Spring 2013 Review: Banshee

3 May

Banshee

I’ve been saying for a while now that soon all good shows will be on cable, and after watching Rectify and now Banshee on channels not known for their original programming, I think we may be getting closer and closer to this time.   I tend to come into cable shows with a little bit less knowledge than I have coming into broadcast shows, and that can be a treat sometimes.  I did see that Banshee is co-created by Jonathan Tropper, a novelist who I enjoy, so I was at least looking forward to the show based on that information.

After a super stylish chase sequence through New York City, it takes a little bit of time to figure out exactly what Banshee is about, but here’s the basics.  A con gets out of prison after fifteen years for participating in a diamond heist of a very prominent and dangerous criminal.  He seeks out the woman with whom he stole the diamonds, who did not get caught, and it turns out she’s living under a different name with two kids, married to a local small town central Pennsylvania district attorney.  She also doesn’t have the diamonds, she claims, because she was robbed when she tried to fence them.  Through a strange series of circumstances best learned through viewing, the protagonist has an opportunity to impersonate the new sheriff, who is coming to town all the way from Oregon because the mayor is worried about a more local sheriff being corrupted by the local man-who-runs-town figure.  This figure basically has his finger in every sinister soup going on throughout the county, and the young mayor is determined to actually stop him.  That’s more or less where we stand after one episode, with our primary outlaw now acting as law enforcement, while the overlord he originally stole from is still after him, while he has to concern himself with the local overlord, and hopefully figure out what ever happened to his girl and his diamonds.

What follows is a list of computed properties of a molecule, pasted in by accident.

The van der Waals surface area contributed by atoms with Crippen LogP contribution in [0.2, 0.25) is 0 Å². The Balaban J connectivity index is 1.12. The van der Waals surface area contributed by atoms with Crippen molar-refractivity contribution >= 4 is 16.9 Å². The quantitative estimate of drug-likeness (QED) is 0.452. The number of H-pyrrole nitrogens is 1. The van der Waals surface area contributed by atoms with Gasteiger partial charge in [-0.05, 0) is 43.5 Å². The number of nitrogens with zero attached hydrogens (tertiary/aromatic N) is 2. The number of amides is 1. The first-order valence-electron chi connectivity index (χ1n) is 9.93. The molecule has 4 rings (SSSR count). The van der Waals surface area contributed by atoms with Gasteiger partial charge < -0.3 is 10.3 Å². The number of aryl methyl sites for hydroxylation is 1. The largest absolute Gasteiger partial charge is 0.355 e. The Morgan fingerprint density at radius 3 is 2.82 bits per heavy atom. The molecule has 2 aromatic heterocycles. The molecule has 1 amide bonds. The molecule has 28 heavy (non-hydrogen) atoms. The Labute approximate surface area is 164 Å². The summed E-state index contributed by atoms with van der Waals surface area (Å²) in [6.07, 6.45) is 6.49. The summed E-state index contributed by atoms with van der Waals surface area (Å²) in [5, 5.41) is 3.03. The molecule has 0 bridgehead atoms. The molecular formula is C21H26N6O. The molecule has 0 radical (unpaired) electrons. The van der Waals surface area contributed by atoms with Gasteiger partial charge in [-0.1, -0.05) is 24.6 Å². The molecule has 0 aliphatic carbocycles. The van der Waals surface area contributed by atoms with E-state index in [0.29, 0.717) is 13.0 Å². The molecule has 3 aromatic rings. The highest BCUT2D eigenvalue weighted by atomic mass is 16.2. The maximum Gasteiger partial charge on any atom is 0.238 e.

The first show Banshee recalled to mind was Sons of Anarchy, as both are shows where sex and violence are on prominent display in a stylized manner, and outlaw protagonists in small towns where they’re a big deal battle up against other organized crime figures.  The towns are small enough that they live in their own bubbles where local power brokers can have an undue amount of influence.  While Sons of Anarchy feels country rock, Banshee feels industrial, and while this most obviously applies to the music, it also applies to the general feel.  Sons of  Anarchy is grindhouse rough and dirty, while Banshee is flashy and stylish.  Like Sons, Banshee seems like it may also be about at an attempt by a career criminal to walk some sort of moral middle ground (the main character was a theif, which is always the most redeemable of all serious criminals), but we don’t know how that will go just yet. It’s got some very unnecessary skinemax soft-core which maybe was demanded by the network, but at it’s heart its a very interesting concept which looks good, had some very fine action scenes, and definitely kept me on the edge of my seat.  It looks pretty, and it seems cool, and I mean that not just in the generic sense of “good” but in the sense of cool, edgy, hip, smooth, and I’m honestly not sure whether it’s trying to be a really interesting series or just a really aesthetically appealing and suspenseful one, but either way, there’s room on TV for it if it keeps up.  As a drama, there’s plenty of room for it to sink fast, but for some reason, maybe misguided, I’m at least optimistic that it should be a fun ride.

Will I watch it again?  Yes, I will.  It’s not quite in the Rectify or The Americans territory from the pilot, but sometimes the flash gets you.  It passed the test of once I finished one episode, I immediately wanted to see the second, which is definitely a large part of what a good pilot should do.  As alluded to above, it’s definitely yet another example of acable drama seeming a cut above the network variety.  This isn’t necessarily groundbreaking television, but it’s not exactly like every other show on TV, and it s seems to already have a sense of its own style, and I like it.

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